- Does SRI underperform?
- Will SRI increase the risk of my portfolio?
- Is SRI consistent with fiduciary duties?
- Why does my SRI fund include tobacco and/or oil companies?
A common misperception is that sustainable investing yields lower financial returns than traditional investment strategies. However, there is growing evidence to suggest that this is not the case. Examples include:
- A June 2012 Deutsche Bank report that found that 89% of the 100 academic studies, 56 research papers, 2 literature reviews and 4 meta studies it reviewed showed that companies with high ESG ratings saw market-based outperformance. Strong evidence was also found that companies with high ESG ratings have a lower cost of capital, implying that they are lower risk.
- A 2015 Oxford University and Arabesque Partners meta-study showed that 88% of over 200 sources found companies with “robust sustainability practices demonstrate better operational performance, which ultimately translates into cash flows” and 80% of studies showed “prudent sustainability practices have a positive influence on investment performance”.
- A 2015 Morgan Stanley Institute for Sustainable Investing report that found that, on both an absolute and risk-adjusted basis, the performance of sustainable investments “usually met, and often exceeded, the performance of traditional investments”.
In South Africa, several studies have shown that the JSE SRI Index has underperformed conventional market indices. This has led to some market players arguing that “SRI will see you lose a third of your retirement fund“, as the FTSE/JSE All Share Index has outperformed the JSE SRI Index by 1.6% over the past 10 years. However, there are major concerns over the selection criteria used in constructing the JSE SRI Index. The index repeatedly includes many controversial constituents such as Sasol and BAT. As a result, it is questionable whether the JSE SRI Index should be considered a reliable benchmark against which to measure SRI returns.
Further research is needed to establish the relationship between SRI and performance in sub-Saharan African markets. However, there are some indications that sustainable investing does not lead to underperformance. Old Mutual Investment Group’s South African responsible investment equity index fund, for example, showed “cumulative returns of 71.13% between October 2012 and December 2016, compared with returns on the JSE all share index/shareholder weighted index of 62.85%.”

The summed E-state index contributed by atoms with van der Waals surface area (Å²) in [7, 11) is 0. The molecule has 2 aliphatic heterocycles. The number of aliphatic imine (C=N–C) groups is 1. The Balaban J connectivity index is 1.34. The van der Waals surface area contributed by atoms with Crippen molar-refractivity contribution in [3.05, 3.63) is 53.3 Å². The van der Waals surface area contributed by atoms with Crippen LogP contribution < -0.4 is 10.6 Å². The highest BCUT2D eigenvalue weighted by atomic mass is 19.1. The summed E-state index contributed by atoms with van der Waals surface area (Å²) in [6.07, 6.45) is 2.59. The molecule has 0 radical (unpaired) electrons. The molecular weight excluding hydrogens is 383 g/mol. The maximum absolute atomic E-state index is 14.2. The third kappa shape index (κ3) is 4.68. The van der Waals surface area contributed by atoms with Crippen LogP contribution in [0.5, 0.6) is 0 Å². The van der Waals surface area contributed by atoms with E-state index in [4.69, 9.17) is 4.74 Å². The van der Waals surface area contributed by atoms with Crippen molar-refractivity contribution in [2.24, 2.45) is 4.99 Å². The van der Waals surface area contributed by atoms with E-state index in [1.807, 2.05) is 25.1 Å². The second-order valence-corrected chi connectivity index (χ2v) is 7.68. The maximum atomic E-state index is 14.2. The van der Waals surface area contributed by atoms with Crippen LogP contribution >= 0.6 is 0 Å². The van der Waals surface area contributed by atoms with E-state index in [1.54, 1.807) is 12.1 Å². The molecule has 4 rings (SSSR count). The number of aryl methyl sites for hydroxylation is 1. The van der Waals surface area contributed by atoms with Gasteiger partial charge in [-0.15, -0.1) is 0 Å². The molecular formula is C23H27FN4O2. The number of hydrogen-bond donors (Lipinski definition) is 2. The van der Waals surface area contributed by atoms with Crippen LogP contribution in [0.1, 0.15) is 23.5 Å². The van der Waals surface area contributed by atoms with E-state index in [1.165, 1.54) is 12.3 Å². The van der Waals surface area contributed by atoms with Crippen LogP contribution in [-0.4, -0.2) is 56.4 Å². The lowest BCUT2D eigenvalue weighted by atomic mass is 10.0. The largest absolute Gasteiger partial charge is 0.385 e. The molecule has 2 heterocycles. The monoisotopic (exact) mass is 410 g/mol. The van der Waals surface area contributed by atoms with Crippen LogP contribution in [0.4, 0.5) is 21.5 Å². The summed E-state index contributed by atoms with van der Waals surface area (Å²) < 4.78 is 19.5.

A common view of SRI is that it increases the risk of a portfolio as it restricts the “universe” of companies available for investment and therefore limits diversification. This argument is often used to discourage negative screening of certain sectors or exclusion of particular companies, especially in emerging markets where the universe of listed companies is already somewhat restricted.
However, others argue that all fund managers have a restricted universe of companies in which they can invest, that a smaller universe can assist in-depth understanding, and that incorporating ESG issues into an investment decision will also allow for potential outperformance. Companies that perform well on ESG criteria have also been shown to have a lower cost of capital, which implies that they are lower risk.
Pension fund trustees are obliged to act prudently in the best interests of the beneficiaries. Some argue that this means only maximising financial returns. Under this understanding, early concerns that SRI would lead to underperformance meant SRI was perceived to be contrary to fiduciary duties. However, over the past decade various studies have suggested that incorporating ESG factors into investment decisions is in fact consistent with fiduciary duties. Notably, in 2005, global law firm Freshfields Bruckhaus Deringer found that “integrating ESG considerations into an investment analysis so as to more reliably predict financial performance is clearly permissible and is arguably required in all jurisdictions.”
In South Africa, amendments to Regulation 28 have in fact made consideration of ESG factors a fiduciary responsibility by finding that “prudent investing should give appropriate consideration to any factor which may materially affect the sustainable long-term performance of a fund’s assets, including factors of an environmental, social and governance character.” Other sub-Saharan markets, many of which are considering Stewardship Codes, are likely to follow suite.
The fact that funds marketed as being “responsible” or “green” nevertheless include tobacco companies or oil companies often comes as a surprise. There are a number of reasons why such companies form part of these funds. Some funds might not be using a negative screen for certain sectors, but rather integrating ESG data into their investment decisions. This means that they will invest in XYZ dirty company as long as the fund manager feels that the company’s share price adequately discounts the potential clean-up costs or future liabilities that might result from its current unsustainable practices.
Another reason is that in markets such as South Africa, mining or resource stocks constitute such a significant part of the total market that excluding them is seen as potentially undermining returns. A concern for fund managers is that by not holding ABC dirty sector, they won’t be able to meet the returns of their benchmark index, particularly if they aren’t exposed to that sector when it performs well.
Proponents for including controversial companies often maintain that remaining invested in them is the best approach as this provides the opportunity to engage with the management of these companies and change behaviours. But this requires action.
Ethical investors may find these explanations unsatisfactory, and this is one of the reasons why there is a need for investors to become far more involved in scrutinising the investments made by their asset managers.